Our most recent article, Treasury Yield Curves- Is This Inversion Different, explains why inverted yield curves have always preceded recessions. In a nutshell, U.S. and global economic growth heavily depend on increasing debt levels and are very sensitive to the level of interest rates accompanying the debt. When the yield curve inverts, banks that often borrow at short-term rates and lend for longer terms long see the potential profitability for new loans decline. Such disincentives tighten lending standards. Paradoxly, the last four recessions did not begin until an uninversion of the yield curve occurred, and bank lending became more profitable. Currently, the yield curve is the most inverted it has been since 1982 and shows no signs of uninversion. As such, Yahoo Finance provides optimism that a recession is not close.
Per Yahoo’s article A Reliable Indicator Maybe Three Years Away: “Right now, according to Golub, those futures imply the yield curve will first un-invert in June 2026. Pricing of those futures could certainly shift again — as recently as the end of April, they were pricing in uninversion in April 2024″. While the argument sounds logical, its reliance on Fed Fund futures is grossly faulty. The graph below shows that the Fed Funds futures market overestimated the level of Fed Funds by over 3% in 2008 and 2% in 2020, the last two times the Fed cut rates. When economic activity slows, the Fed aggressively pushes for the uninversion of yield curves to loosen bank lending standards and increase debt levels. The goal is to boost spending and ultimately generate economic activity. We presume they will again once the lag effects of prior rate hikes are felt.
What To Watch Today
Market Trading Update
The market started off on a stronger note yesterday but ended flat as profit-taking hit semiconductors. Overall, there was a good bit of red in the overall market with small pockets of strength. However, from a technical basis, the action continues to confirm what we expected with the sell signal in place. Today and tomorrow will wrap up the end of the quarter, so we could see some additional sloppy action until Friday.
However, while July hosts the next Federal Reserve meeting, it also kicks off the Q2 earnings season. If earnings and guidance continue to improve, such could continue to provide a bid under equities near term. While there are many reasons for concern, those concerns continue to get pushed further into the future. Our best advice is to pay less attention to the overall market and focus specifically on the amount of risk you are willing to take to create returns near term. As is always the case, the more risk you take chasing markets near term, the greater the potential for loss when something goes wrong.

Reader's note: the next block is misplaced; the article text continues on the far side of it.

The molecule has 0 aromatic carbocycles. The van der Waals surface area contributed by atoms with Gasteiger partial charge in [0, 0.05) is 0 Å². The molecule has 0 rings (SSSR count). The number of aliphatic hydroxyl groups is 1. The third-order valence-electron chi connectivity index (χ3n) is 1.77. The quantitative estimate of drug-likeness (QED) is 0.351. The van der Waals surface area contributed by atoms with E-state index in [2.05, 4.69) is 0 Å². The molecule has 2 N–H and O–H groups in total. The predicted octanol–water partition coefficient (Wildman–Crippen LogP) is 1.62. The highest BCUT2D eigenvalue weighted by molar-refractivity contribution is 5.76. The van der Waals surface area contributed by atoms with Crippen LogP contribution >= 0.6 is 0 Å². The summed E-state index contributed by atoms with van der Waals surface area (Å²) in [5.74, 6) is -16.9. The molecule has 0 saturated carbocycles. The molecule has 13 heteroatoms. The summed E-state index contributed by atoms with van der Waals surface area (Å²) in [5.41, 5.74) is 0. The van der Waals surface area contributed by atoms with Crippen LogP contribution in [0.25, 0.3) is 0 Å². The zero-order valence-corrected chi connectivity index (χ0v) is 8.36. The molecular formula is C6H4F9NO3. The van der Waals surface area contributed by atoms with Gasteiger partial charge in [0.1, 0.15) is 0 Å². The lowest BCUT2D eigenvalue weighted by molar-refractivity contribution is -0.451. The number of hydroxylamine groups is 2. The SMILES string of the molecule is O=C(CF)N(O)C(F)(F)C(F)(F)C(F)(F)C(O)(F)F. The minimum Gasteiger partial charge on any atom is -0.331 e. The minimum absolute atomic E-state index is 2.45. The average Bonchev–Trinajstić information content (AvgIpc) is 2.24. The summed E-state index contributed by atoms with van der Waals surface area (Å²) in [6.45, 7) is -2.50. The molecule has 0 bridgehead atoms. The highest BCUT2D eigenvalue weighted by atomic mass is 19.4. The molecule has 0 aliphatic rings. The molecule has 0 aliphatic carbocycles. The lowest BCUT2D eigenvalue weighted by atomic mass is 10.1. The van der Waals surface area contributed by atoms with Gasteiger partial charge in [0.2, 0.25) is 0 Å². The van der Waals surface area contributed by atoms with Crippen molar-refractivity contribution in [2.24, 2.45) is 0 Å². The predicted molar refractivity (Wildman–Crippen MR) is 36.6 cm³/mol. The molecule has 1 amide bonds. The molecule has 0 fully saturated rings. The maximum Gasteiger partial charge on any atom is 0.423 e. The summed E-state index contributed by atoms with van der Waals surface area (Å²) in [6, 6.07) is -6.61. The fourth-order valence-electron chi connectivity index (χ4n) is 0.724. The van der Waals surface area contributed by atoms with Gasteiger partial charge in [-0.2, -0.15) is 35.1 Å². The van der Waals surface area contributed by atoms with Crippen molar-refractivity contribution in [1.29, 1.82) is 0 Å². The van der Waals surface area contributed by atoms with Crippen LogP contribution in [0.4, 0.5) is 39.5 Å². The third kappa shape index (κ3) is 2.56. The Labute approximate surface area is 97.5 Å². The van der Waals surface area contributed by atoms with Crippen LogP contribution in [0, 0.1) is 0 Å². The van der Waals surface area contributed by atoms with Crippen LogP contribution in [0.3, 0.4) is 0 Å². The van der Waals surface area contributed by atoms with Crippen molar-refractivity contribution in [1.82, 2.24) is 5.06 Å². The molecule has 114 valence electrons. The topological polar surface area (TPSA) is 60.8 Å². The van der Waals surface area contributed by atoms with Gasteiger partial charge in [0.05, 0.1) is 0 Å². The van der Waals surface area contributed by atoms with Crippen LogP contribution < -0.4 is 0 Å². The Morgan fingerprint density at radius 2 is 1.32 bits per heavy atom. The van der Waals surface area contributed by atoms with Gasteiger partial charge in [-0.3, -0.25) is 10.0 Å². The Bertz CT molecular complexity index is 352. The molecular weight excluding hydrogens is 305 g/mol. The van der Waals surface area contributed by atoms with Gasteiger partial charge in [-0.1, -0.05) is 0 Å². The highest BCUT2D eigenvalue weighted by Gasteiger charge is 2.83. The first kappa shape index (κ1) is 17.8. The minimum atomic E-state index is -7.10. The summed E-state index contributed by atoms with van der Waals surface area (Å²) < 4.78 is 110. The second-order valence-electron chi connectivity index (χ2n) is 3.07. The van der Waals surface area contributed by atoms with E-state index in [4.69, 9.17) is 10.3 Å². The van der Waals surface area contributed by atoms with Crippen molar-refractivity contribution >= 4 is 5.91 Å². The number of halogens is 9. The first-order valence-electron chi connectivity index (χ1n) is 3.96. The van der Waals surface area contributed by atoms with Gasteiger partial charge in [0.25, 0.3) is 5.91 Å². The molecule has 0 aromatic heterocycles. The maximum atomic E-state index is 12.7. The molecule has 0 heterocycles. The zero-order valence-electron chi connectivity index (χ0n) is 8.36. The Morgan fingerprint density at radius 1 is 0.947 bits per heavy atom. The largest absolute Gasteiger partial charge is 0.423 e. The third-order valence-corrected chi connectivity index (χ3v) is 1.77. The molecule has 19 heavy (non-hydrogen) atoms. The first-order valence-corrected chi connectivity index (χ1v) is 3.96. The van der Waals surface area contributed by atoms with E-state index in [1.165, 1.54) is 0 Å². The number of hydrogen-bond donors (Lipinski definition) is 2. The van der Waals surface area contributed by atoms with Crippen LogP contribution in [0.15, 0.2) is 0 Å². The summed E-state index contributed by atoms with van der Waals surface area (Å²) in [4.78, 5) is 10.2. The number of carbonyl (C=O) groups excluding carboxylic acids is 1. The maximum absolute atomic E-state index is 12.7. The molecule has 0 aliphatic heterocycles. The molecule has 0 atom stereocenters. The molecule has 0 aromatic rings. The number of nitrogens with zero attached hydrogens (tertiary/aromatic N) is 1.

More on House Prices
The last two commentaries shared views of the potential for falling house prices. We follow up with some hard data.
The recently released Case Shiller 20-City Home Price Index posted its second consecutive annual percentage decline. The latest data shows house prices dipped -1.50% over the last 12 months, following -0.8% last month. For context, annual house price inflation was nearly 20% about a year ago. While the cessation of home price inflation is good, prices remain well above the trend (dotted orange line). Prices would need to fall approximately 20% to return to trend. The second graph provides more context arguing that prices may likely head lower.
Don’t Sleep on the Lag Effects
Jerome Powell speaking at a conference yesterday, said the following:
“We’ve come a long way, we also think there’s a lot of tightening power coming through. We haven’t been restrictive for that long. We believe there’s more restriction coming.”
His statement is powerful. He warns that the effects of the prior 500bps of rate hikes in little more than a year are still working their way into the financial system. He is referring to the lag effects. His statement explains why the Fed would like to pause but maintain a hawkish tone. They know the rate hikes from last year and earlier this year will further slow down economic activity. However, they do not know how much. The Fed risks tightening too much.
The bullish takeaway from his statement is that the recent pause may end the tightening cycle. While no more rate hikes may be seen as bullish, the problem is that the Fed raised rates at a speed and amount not seen in over forty years. The lag effects may be more potent than many economists anticipate. The graph below shows Fed Funds rose at least 2x the rate than the last five meaningful periods of rate hikes. Don’t underestimate the lag effects!
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